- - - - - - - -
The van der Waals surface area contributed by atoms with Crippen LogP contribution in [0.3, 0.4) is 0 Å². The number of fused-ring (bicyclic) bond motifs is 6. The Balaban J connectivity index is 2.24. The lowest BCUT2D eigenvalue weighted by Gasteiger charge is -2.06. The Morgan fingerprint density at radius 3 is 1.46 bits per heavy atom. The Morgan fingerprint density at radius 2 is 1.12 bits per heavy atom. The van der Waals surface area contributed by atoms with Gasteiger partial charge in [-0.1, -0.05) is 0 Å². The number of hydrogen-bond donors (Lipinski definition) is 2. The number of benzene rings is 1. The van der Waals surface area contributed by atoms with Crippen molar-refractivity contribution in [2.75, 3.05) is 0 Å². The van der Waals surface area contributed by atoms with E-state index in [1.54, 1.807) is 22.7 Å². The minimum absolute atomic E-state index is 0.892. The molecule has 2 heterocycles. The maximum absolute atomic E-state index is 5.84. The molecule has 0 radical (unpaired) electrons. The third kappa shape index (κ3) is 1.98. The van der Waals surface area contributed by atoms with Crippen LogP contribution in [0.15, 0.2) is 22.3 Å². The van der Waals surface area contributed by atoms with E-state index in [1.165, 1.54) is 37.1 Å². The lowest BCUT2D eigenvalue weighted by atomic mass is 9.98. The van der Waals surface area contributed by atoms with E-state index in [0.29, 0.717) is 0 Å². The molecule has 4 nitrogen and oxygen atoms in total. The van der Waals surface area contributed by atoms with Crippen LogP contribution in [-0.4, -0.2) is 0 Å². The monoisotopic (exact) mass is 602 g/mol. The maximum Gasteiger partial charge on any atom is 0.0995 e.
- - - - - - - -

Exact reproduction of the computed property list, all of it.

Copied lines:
The van der Waals surface area contributed by atoms with Crippen LogP contribution in [0.3, 0.4) is 0 Å². The number of fused-ring (bicyclic) bond motifs is 6. The Balaban J connectivity index is 2.24. The lowest BCUT2D eigenvalue weighted by Gasteiger charge is -2.06. The Morgan fingerprint density at radius 3 is 1.46 bits per heavy atom. The Morgan fingerprint density at radius 2 is 1.12 bits per heavy atom. The van der Waals surface area contributed by atoms with Gasteiger partial charge in [-0.1, -0.05) is 0 Å². The number of hydrogen-bond donors (Lipinski definition) is 2. The number of benzene rings is 1. The van der Waals surface area contributed by atoms with Crippen molar-refractivity contribution in [2.75, 3.05) is 0 Å². The van der Waals surface area contributed by atoms with E-state index in [1.54, 1.807) is 22.7 Å². The minimum absolute atomic E-state index is 0.892. The molecule has 2 heterocycles. The maximum absolute atomic E-state index is 5.84. The molecule has 0 radical (unpaired) electrons. The third kappa shape index (κ3) is 1.98. The van der Waals surface area contributed by atoms with Crippen LogP contribution in [0.15, 0.2) is 22.3 Å². The van der Waals surface area contributed by atoms with E-state index in [1.165, 1.54) is 37.1 Å². The lowest BCUT2D eigenvalue weighted by atomic mass is 9.98. The van der Waals surface area contributed by atoms with E-state index in [0.29, 0.717) is 0 Å². The molecule has 4 nitrogen and oxygen atoms in total. The van der Waals surface area contributed by atoms with Crippen LogP contribution in [-0.4, -0.2) is 0 Å². The monoisotopic (exact) mass is 602 g/mol. The maximum Gasteiger partial charge on any atom is 0.0995 e.